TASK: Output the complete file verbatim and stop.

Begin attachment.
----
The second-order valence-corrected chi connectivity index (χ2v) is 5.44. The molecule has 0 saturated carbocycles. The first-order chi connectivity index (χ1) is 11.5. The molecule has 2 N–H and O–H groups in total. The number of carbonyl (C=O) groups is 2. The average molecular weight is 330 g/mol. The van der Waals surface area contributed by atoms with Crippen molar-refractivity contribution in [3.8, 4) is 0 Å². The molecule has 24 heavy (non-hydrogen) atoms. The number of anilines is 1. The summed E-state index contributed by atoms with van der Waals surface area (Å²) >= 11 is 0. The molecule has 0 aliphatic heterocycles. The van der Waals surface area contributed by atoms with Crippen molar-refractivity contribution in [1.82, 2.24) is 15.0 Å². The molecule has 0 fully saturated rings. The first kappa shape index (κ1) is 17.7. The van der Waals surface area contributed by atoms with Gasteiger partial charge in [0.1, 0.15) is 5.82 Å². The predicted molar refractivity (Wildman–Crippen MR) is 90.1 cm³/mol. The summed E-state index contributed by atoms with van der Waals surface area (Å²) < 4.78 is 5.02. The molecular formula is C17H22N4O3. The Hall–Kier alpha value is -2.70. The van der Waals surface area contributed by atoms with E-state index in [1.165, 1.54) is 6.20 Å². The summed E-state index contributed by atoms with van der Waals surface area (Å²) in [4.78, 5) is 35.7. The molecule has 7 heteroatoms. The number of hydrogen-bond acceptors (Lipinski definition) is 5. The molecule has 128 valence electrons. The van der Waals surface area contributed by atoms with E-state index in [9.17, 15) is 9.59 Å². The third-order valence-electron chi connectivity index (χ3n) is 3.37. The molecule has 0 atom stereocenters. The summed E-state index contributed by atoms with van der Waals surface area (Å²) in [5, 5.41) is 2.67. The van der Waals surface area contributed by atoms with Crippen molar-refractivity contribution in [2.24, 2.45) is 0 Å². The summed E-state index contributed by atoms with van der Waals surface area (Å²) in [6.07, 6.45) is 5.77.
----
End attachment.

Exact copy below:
The second-order valence-corrected chi connectivity index (χ2v) is 5.44. The molecule has 0 saturated carbocycles. The first-order chi connectivity index (χ1) is 11.5. The molecule has 2 N–H and O–H groups in total. The number of carbonyl (C=O) groups is 2. The average molecular weight is 330 g/mol. The van der Waals surface area contributed by atoms with Crippen molar-refractivity contribution in [3.8, 4) is 0 Å². The molecule has 24 heavy (non-hydrogen) atoms. The number of anilines is 1. The summed E-state index contributed by atoms with van der Waals surface area (Å²) >= 11 is 0. The molecule has 0 aliphatic heterocycles. The van der Waals surface area contributed by atoms with Crippen molar-refractivity contribution in [1.82, 2.24) is 15.0 Å². The molecule has 0 fully saturated rings. The first kappa shape index (κ1) is 17.7. The van der Waals surface area contributed by atoms with Gasteiger partial charge in [0.1, 0.15) is 5.82 Å². The predicted molar refractivity (Wildman–Crippen MR) is 90.1 cm³/mol. The summed E-state index contributed by atoms with van der Waals surface area (Å²) < 4.78 is 5.02. The molecular formula is C17H22N4O3. The Hall–Kier alpha value is -2.70. The van der Waals surface area contributed by atoms with E-state index in [1.165, 1.54) is 6.20 Å². The summed E-state index contributed by atoms with van der Waals surface area (Å²) in [4.78, 5) is 35.7. The molecule has 7 heteroatoms. The number of hydrogen-bond acceptors (Lipinski definition) is 5. The molecule has 128 valence electrons. The van der Waals surface area contributed by atoms with E-state index in [9.17, 15) is 9.59 Å². The third-order valence-electron chi connectivity index (χ3n) is 3.37. The molecule has 0 atom stereocenters. The summed E-state index contributed by atoms with van der Waals surface area (Å²) in [5, 5.41) is 2.67. The van der Waals surface area contributed by atoms with Crippen molar-refractivity contribution in [2.24, 2.45) is 0 Å². The summed E-state index contributed by atoms with van der Waals surface area (Å²) in [6.07, 6.45) is 5.77.